[Beyond the Box Score] The Diamondbacks rotation rocked in April, but can it continue? - The Diamondbacks have an average to slightly above average rotation, with upside potential from Robbie Ray and Taijuan Walker. They have put themselves in position to be relevant well into the summer, especially since other wild card contenders are suffering serious rotational problems (the Giants with Bumgarner and the Mets with Noah Syndergaard). This rotation is not likely to bring the DBacks to the World Series, but they had a strong enough April where they can stay relevant for a good portion of the season. Unfortunately, if Greinke and Corbin regress, they could be out of the playoff hunt as quickly as they came into it.

[AZ Central] Archie Bradley on board with decision to remain in Diamondbacks' bullpen - “It’s weird,” Bradley said. “Being in this situation, you want to do anything you can to help the team. You have this idea and opinion of where your career is going to go and what you’re going to be, and this is the first time I’ve had second thoughts about what I’m going to do career-wise. It’s tough because I am throwing the ball well and this role seems to fit me well, but at the same time I still think I can start and win games as a starter. And also putting the team first and dictating what’s the best role for this team right now. Honestly, it’s one of those things where I’m trying to just roll with it, and whenever that phone rings, be ready.”

[Washington Post] Relievers are so valuable now that career starters are being moved to the bullpen - “Let him continue to have success and blossom as a reliever,” Torey Lovullo explained Tuesday in regards to Bradley. “Long term, as we’ve talked about, we still want him to be a starter. When and if that happens, we can’t put a date on it. But for right now, with what we need, [Bradley] coming out of the bullpen, with the dominance that he’s had, it just made a lot of sense to leave him there.” The usage of Bradley underscores both the progressive philosophy of the Diamondbacks’ new regime — led by General Manager Mike Hazen in the front office and Lovullo, a first-year manager, in the dugout — and the rising value of relief pitching in relation to starting pitching across the industry.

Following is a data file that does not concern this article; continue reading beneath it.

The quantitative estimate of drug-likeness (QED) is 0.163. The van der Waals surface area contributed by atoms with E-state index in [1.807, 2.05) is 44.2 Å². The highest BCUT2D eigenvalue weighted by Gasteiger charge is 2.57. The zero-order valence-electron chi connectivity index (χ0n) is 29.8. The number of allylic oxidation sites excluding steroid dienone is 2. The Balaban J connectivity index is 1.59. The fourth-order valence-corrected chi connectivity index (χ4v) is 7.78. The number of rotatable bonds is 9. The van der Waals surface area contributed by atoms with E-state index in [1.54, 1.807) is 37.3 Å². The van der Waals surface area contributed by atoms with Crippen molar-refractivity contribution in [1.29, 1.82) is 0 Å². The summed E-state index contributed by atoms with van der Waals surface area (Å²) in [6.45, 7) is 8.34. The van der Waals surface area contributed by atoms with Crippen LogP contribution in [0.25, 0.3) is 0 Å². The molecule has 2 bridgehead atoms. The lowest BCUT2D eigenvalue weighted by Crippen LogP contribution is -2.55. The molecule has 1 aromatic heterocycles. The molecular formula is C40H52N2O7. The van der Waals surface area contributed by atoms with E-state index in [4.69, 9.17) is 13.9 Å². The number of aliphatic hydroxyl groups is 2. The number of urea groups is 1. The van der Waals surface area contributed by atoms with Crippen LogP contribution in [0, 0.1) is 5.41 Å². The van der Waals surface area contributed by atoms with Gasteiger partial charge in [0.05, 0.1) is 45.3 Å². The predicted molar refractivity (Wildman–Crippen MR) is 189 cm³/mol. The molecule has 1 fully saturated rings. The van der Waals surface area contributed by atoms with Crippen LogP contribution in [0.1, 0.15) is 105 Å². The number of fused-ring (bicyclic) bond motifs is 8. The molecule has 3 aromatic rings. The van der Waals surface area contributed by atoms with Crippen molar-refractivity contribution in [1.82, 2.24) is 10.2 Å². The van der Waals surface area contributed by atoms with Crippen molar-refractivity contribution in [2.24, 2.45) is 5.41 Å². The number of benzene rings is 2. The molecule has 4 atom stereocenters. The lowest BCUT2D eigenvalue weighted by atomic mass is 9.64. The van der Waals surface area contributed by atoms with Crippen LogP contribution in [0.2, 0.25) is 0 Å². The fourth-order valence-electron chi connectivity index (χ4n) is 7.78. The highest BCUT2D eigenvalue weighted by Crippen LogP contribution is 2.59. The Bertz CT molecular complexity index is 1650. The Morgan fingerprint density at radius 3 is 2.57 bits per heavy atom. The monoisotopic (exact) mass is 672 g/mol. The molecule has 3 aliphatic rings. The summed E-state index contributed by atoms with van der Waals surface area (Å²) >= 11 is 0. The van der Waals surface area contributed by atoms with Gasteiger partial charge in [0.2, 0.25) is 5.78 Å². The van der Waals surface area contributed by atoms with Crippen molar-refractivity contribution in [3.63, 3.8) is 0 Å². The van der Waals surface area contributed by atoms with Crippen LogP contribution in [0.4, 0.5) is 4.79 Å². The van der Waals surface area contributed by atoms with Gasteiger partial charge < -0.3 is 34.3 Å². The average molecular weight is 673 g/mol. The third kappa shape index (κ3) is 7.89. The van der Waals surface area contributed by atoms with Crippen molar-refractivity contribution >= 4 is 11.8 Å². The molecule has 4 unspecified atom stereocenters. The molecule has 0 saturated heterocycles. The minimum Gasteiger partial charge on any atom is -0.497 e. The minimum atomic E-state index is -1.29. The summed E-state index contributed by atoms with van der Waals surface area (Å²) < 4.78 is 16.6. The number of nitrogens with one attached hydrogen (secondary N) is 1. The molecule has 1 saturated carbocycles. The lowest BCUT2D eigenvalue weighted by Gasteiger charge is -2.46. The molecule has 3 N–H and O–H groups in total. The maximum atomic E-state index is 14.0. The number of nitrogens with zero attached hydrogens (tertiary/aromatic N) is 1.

[Fox Sports] Bradley the mastermind behind D-backs' patriotic dress up

And, elsewhere...

[LA Times] Friend flushes baseball fan's ashes down ballpark toilets across the nation
- A New York City man is on a mission to flush the cremated remains of his lifelong friend — a plumber — down ballpark toilets around the country. Tom McDonald tells the New York Times that it's a fitting tribute for Roy Riegel. The two baseball fans were childhood friends in Queens, not far from — wait for it — Flushing Meadows, where the Mets play. Like baseball, this endeavor has rules. The game has to be in progress when McDonald sprinkles the ashes into the toilet from a little plastic bottle. So far, he's done the deed at 16 stadiums.

[NY Times] Luis Olmo, a Pioneering Puerto Rican Baseball Player, Dies at 97 - Luis Olmo, who became the first Puerto Rican position player in the major leagues when he made his debut with the 1943 Brooklyn Dodgers, helping to create a path for the dozens of Puerto Rican ballplayers who have made a major impact on the game, died on Friday in Santurce, P.R. He was 97 and had been the oldest living former Dodger.

[Battle Creek Enquirer] One-armed middle school catcher is incredible to watch
- Luke Terry has defied the odds his entire life. What he does on a baseball diamond shouldn't surprise anyone. Luke is a 14-year-old eighth-grade catcher at Cornersville Middle School. He also has only one arm. Let that sink in for a moment.. He's made catching an art form. Luke catches the ball from his pitcher, flips it at approximately shoulder height, dropping his glove almost simultaneously. He grabs the ball in mid-air and throws it back to his pitcher, or to a base if someone is trying to steal.